Introducing: Panda Bear

I’m not gonna lie, panda bears are probably the cutest things in existence and anyone who thinks otherwise is dead inside. Are they black? Are they white? Are they naturally so freaking adorable? Or do they have a heightened sense of awareness that lets them know when people are watching so they can turn the cute on? There are so many questions that begin to swarm your mind, but after a while you can’t help but let these queries melt away as you are consumed by something so mesmerising. Am I still talking about pandas? A little bit. But if you love those cuddly critters as much as you should, then be prepared to be enveloped in the bear hug of electronica that is Panda Bear!

Panda Bear

The strange, intricate, and sometimes confronting world of Panda Bear is any electro lover’s wet dream. Textured, layered synths, chilled beats and ambiguous vocal samples makes for a joyous listening experience.

Forced segues aside, Panda Bear is the solo effort Noah Lennox. Hailing from Lisbon, Portugal, Noah has had a decorated career in music both under his electro beat making alias and as a part of Animal Collective, of which he is a founding member. The world has known him as Panda Bear since the release of Young Prayer in 2004, but it was the success of 2007’s Person Pitch that saw Panda Bear get the attention he rightfully deserved, and since then has seen the steady release of two more albums over the years.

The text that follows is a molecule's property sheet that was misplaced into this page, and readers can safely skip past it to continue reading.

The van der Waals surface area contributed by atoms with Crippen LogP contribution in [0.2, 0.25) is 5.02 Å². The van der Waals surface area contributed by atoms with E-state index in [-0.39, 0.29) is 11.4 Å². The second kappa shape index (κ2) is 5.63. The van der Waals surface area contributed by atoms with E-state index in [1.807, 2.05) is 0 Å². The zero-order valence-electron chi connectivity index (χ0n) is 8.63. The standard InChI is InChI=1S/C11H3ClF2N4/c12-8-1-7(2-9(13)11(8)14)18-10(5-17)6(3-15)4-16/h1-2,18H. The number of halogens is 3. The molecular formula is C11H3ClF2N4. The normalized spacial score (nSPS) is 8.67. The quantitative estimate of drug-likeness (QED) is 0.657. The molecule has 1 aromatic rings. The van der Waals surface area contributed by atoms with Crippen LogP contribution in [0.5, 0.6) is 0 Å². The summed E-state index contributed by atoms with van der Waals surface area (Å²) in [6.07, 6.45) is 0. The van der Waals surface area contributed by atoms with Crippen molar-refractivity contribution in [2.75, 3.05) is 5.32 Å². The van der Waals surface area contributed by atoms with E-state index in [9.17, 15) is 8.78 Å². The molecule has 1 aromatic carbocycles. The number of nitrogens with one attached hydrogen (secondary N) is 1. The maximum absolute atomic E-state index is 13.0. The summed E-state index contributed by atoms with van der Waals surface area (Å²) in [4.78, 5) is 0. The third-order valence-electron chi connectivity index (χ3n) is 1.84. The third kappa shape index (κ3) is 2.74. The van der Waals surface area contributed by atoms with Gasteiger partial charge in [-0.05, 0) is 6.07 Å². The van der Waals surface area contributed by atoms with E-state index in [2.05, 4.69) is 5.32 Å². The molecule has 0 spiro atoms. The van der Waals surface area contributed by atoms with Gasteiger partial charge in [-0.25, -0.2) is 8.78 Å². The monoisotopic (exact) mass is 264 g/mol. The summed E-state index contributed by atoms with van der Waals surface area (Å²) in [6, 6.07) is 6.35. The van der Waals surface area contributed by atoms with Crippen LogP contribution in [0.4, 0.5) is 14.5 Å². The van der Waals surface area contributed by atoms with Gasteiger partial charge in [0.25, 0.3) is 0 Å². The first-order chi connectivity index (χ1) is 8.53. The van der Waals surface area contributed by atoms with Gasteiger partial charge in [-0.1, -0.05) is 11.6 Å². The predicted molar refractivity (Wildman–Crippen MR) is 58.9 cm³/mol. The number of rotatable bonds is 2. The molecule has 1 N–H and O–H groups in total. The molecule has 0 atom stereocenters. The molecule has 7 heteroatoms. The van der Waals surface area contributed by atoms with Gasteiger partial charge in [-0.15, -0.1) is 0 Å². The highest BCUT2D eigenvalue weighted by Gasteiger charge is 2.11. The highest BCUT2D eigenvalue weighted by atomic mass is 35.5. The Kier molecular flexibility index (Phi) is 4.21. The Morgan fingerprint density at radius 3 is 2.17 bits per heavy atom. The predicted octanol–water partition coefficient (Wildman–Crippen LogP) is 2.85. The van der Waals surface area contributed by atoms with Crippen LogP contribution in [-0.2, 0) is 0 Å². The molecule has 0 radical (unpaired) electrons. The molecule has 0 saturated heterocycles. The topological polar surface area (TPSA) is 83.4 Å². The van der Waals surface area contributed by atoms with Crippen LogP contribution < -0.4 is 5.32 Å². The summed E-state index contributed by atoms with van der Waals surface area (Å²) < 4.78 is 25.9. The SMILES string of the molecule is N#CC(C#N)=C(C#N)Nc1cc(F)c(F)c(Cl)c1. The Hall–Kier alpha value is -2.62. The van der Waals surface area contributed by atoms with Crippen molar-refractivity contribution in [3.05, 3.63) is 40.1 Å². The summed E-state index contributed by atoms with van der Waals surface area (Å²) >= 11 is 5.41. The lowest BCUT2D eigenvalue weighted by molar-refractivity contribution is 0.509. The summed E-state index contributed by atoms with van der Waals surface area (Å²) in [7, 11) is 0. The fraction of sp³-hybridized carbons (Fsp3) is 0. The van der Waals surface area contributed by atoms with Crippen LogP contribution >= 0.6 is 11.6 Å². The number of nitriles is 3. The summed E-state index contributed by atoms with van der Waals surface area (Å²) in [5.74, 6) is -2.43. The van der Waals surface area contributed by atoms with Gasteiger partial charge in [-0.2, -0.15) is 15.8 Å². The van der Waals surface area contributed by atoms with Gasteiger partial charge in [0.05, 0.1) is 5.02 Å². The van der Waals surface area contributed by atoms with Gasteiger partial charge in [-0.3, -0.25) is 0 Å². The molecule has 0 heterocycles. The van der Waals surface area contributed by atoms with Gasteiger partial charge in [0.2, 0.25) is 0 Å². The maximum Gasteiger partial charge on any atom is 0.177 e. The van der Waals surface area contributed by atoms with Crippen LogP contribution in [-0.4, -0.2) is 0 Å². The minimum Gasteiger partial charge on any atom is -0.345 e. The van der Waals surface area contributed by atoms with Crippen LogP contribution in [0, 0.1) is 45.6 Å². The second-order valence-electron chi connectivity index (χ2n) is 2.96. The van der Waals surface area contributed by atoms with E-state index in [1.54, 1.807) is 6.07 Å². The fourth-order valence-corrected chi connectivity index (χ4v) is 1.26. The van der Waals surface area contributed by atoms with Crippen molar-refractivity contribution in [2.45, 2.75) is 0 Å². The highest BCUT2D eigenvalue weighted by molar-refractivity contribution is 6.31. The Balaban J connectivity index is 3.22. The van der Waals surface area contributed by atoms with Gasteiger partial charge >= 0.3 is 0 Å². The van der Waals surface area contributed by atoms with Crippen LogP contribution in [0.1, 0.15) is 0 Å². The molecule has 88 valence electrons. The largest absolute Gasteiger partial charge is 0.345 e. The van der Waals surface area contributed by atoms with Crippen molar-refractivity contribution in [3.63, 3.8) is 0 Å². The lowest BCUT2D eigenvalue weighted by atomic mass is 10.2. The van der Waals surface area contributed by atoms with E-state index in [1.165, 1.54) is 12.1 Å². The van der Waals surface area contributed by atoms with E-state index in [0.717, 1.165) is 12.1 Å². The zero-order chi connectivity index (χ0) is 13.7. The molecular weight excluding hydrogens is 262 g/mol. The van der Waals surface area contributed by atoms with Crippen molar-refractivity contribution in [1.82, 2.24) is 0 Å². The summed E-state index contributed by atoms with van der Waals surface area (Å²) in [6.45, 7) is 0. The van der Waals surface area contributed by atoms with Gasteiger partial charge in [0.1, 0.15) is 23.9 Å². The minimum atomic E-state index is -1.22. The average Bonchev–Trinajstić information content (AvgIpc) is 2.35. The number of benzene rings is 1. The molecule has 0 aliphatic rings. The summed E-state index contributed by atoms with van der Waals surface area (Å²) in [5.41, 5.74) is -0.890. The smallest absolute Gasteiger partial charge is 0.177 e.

A 2014 draws to a close, Panda bear is gearing up for the release of his fifth album, Panda Bear Meets the Grim Reaper is set for a January 13 release. For a good taste of what’s to come be sure to check out the Mr. Noah EP that was released this year. The incredibly slick production remains a true highlight, the music sounding raw and polished simultaneously, giving Panda Bear such a distinguished personality within the realm of electronic music. The textures are rich, the beats are adventurous and the layered synths are very engaging, one moment swelling, and then bopping along frantically.

And if you haven’t seen it on the blogosphere as of yet, take a geeze at the brand new clip for Boys Latin.

Holy crap did you see that? This stands as a shining example as to how a film clip can help elevate a song to amazing new heights. By itself, Panda Bear’s music remains engrossingly chill, but married with a clip such as this takes on a whole new dynamic altogether. The track suddenly becomes more haunting and ambiguous, which brilliantly makes one question their thoughts on the piece. So often music is delivered at face value, which makes the unravelling nature of Panda Bear such a joy to experience.



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